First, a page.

The National Park Service (NPS) Museum Management Program has re-launched its Web Catalog museum collections website. This project is an ongoing initiative that supports the Director’s Call to Action #17, “Go Digital” by providing online access to thousands of images and records from the NPS museum collections.
NPS museum collections include more than 43 million objects and over 72,000 linear feet of archives that have unique associations with park cultural and natural resources, eminent figures, and park histories. The majority of NPS museum collections are inaccessible to potential users and the public. Through the Web Catalog, park staffs make selected museum catalog records and images available online, featuring highlights from the NPS collections and increasing public access to them.
Currently, 72 park collections are featured on the site, showcasing nearly two million objects and millions of archival items. A mobile version of the Web Catalog is being tested and is scheduled for launch by February 2013. The Web Catalog will be continually updated with new content.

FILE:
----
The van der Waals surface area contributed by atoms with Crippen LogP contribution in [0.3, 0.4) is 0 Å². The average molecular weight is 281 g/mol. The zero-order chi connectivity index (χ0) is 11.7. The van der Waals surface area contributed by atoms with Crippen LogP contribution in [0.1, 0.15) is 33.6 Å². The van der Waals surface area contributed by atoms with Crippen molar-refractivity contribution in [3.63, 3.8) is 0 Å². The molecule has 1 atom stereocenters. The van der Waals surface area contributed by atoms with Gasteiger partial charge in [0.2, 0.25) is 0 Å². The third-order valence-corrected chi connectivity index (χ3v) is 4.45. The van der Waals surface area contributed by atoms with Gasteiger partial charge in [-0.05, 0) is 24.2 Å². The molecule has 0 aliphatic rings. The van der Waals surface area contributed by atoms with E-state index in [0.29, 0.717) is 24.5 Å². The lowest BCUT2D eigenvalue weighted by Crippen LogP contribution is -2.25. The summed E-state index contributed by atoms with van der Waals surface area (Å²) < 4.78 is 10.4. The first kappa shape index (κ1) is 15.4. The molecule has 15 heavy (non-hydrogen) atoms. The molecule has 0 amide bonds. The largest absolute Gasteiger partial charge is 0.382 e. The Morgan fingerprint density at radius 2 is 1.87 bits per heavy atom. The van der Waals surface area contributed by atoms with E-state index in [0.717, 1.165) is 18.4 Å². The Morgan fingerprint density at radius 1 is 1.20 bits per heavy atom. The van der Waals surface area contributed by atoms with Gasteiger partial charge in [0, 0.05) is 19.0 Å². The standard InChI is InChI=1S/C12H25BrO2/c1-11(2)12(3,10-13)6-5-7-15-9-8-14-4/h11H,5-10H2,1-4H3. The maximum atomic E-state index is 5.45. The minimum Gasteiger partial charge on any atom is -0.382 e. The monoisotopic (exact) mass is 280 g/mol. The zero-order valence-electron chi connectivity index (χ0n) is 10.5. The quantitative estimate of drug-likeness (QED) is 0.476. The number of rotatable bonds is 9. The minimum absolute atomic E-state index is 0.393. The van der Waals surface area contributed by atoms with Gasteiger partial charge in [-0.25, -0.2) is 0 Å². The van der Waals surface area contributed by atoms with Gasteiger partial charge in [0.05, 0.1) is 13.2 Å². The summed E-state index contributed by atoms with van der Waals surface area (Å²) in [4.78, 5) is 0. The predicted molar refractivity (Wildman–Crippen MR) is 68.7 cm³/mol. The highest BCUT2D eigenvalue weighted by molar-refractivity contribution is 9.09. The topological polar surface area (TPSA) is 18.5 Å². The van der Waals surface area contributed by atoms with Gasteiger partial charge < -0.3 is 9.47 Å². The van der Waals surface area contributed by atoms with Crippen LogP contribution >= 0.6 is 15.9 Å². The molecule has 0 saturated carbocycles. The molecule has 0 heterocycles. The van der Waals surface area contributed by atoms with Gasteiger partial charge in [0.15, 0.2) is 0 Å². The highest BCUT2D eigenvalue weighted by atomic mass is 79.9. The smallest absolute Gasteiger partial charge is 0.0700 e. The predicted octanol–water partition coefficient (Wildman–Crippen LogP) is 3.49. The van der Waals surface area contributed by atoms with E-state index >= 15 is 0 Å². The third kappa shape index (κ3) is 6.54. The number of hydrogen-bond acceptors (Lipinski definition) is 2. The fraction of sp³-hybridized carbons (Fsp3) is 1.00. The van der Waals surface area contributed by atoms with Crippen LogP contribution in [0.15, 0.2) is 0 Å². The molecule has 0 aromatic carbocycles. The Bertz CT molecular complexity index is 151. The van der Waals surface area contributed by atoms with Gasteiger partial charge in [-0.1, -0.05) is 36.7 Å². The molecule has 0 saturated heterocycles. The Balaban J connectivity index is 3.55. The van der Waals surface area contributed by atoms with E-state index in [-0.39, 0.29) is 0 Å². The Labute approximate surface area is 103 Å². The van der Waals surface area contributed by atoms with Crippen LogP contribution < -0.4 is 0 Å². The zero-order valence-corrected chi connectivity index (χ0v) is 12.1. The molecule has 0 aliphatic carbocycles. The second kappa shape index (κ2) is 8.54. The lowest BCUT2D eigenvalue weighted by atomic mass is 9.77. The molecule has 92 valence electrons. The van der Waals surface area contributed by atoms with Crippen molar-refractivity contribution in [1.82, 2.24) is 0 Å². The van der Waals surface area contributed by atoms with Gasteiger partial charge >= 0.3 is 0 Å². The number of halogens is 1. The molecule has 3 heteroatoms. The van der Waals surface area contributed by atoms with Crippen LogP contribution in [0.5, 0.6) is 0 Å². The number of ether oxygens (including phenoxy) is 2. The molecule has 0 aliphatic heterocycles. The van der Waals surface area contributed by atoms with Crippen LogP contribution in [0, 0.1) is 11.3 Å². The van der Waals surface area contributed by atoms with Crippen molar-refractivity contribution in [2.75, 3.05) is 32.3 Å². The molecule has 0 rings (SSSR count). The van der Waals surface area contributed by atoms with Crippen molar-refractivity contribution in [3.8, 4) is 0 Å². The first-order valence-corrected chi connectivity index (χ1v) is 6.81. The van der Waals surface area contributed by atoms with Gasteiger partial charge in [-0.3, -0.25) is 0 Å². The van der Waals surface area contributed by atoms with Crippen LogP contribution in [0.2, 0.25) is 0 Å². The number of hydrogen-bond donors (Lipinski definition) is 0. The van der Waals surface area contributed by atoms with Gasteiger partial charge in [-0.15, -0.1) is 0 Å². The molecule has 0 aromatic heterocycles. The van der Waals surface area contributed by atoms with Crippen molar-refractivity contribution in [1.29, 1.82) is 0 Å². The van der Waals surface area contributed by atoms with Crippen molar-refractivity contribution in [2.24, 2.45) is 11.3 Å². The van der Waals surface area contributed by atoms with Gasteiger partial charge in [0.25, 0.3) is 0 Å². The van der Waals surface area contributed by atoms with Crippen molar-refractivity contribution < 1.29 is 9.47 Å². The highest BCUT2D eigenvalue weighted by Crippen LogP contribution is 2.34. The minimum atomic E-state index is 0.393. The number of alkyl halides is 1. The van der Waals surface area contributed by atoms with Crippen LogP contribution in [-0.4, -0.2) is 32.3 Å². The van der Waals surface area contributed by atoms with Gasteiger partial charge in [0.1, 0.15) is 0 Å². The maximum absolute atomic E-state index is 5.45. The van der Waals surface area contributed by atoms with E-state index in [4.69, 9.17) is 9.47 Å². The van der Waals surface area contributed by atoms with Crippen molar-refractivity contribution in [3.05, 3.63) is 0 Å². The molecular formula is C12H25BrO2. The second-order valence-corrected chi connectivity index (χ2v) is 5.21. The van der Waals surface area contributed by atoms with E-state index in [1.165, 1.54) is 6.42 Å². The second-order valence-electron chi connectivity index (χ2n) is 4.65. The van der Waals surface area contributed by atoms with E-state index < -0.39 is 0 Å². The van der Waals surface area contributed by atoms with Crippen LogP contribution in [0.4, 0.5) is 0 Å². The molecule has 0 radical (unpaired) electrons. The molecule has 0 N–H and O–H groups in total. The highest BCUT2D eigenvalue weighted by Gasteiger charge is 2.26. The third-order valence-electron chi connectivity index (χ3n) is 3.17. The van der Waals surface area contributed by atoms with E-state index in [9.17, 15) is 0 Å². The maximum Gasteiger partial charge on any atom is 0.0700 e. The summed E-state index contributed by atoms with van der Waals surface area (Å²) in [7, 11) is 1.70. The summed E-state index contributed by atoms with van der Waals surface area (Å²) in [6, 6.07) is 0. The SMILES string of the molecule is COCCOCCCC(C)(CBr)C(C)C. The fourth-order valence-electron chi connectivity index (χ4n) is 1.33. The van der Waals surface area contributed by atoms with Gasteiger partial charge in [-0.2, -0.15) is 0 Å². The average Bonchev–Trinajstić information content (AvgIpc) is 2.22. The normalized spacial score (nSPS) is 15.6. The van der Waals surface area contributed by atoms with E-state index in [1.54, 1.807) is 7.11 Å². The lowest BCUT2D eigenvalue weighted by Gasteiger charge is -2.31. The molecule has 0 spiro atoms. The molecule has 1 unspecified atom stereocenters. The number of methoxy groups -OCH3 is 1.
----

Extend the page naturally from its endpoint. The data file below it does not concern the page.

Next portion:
The redesigned Web Catalog includes new enhancements and features, including:
- A dynamic user-friendly interface. Online visitors can perform simple or advanced searches by keyword, park name, object name, people, places, and date. The homepage features a weekly collection highlight, park of the week, and objects of the week.
- Collection highlights. Visitors can view groups of objects that represent specific themes, types of object or objects from a particular place.
- Park collection summaries. Every park is represented on the Web Catalog at the collection summary level. For parks that have collections online, their collection summary page shows objects and collection highlights from their collections.
The Web Catalog can be accessed at http://museum.nps.gov/. A series of blogs featuring parks and collection highlights is also available at http://npscollections.
Funds for the Web Catalog project were provided by the NPS Cultural Resources, Partnerships and Science Directorate. Work was completed through a collaborative partnership between the NPS Museum Management Program and Southern Appalachian Cooperative Ecosystem Studies Unit (CESU) at the University of Tennessee in Knoxville.